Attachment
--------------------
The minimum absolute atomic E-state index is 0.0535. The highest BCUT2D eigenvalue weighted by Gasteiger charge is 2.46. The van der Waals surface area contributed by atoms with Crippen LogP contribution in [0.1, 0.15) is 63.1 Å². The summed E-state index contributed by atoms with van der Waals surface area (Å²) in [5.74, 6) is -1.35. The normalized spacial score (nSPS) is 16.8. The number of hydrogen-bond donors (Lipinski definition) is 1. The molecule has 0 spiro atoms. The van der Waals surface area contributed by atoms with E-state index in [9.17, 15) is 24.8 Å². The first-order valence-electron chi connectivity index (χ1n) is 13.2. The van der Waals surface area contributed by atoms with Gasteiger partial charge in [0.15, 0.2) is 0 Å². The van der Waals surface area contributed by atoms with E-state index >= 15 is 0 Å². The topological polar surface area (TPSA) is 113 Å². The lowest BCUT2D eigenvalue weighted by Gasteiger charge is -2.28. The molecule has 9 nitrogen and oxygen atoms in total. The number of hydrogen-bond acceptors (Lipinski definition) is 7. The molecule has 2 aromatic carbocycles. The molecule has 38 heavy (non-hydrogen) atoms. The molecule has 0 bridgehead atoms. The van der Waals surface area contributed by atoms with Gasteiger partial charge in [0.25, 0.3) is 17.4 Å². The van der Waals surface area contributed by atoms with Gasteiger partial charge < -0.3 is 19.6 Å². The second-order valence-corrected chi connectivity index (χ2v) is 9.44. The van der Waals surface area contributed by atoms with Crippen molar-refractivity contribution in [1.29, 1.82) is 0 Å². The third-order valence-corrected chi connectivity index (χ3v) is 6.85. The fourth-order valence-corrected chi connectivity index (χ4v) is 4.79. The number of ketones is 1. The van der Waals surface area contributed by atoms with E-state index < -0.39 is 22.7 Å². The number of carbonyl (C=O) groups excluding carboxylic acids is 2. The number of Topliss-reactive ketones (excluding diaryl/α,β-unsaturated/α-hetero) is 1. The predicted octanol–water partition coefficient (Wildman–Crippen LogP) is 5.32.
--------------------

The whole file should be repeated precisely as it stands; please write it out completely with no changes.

The minimum absolute atomic E-state index is 0.0535. The highest BCUT2D eigenvalue weighted by Gasteiger charge is 2.46. The van der Waals surface area contributed by atoms with Crippen LogP contribution in [0.1, 0.15) is 63.1 Å². The summed E-state index contributed by atoms with van der Waals surface area (Å²) in [5.74, 6) is -1.35. The normalized spacial score (nSPS) is 16.8. The number of hydrogen-bond donors (Lipinski definition) is 1. The molecule has 0 spiro atoms. The van der Waals surface area contributed by atoms with E-state index in [9.17, 15) is 24.8 Å². The first-order valence-electron chi connectivity index (χ1n) is 13.2. The van der Waals surface area contributed by atoms with Gasteiger partial charge in [0.15, 0.2) is 0 Å². The van der Waals surface area contributed by atoms with E-state index >= 15 is 0 Å². The topological polar surface area (TPSA) is 113 Å². The lowest BCUT2D eigenvalue weighted by Gasteiger charge is -2.28. The molecule has 9 nitrogen and oxygen atoms in total. The number of hydrogen-bond acceptors (Lipinski definition) is 7. The molecule has 2 aromatic carbocycles. The molecule has 38 heavy (non-hydrogen) atoms. The molecule has 0 bridgehead atoms. The van der Waals surface area contributed by atoms with Gasteiger partial charge in [0.25, 0.3) is 17.4 Å². The van der Waals surface area contributed by atoms with Gasteiger partial charge < -0.3 is 19.6 Å². The second-order valence-corrected chi connectivity index (χ2v) is 9.44. The van der Waals surface area contributed by atoms with Crippen molar-refractivity contribution in [1.29, 1.82) is 0 Å². The third-order valence-corrected chi connectivity index (χ3v) is 6.85. The fourth-order valence-corrected chi connectivity index (χ4v) is 4.79. The number of ketones is 1. The van der Waals surface area contributed by atoms with E-state index < -0.39 is 22.7 Å². The number of carbonyl (C=O) groups excluding carboxylic acids is 2. The number of Topliss-reactive ketones (excluding diaryl/α,β-unsaturated/α-hetero) is 1. The predicted octanol–water partition coefficient (Wildman–Crippen LogP) is 5.32.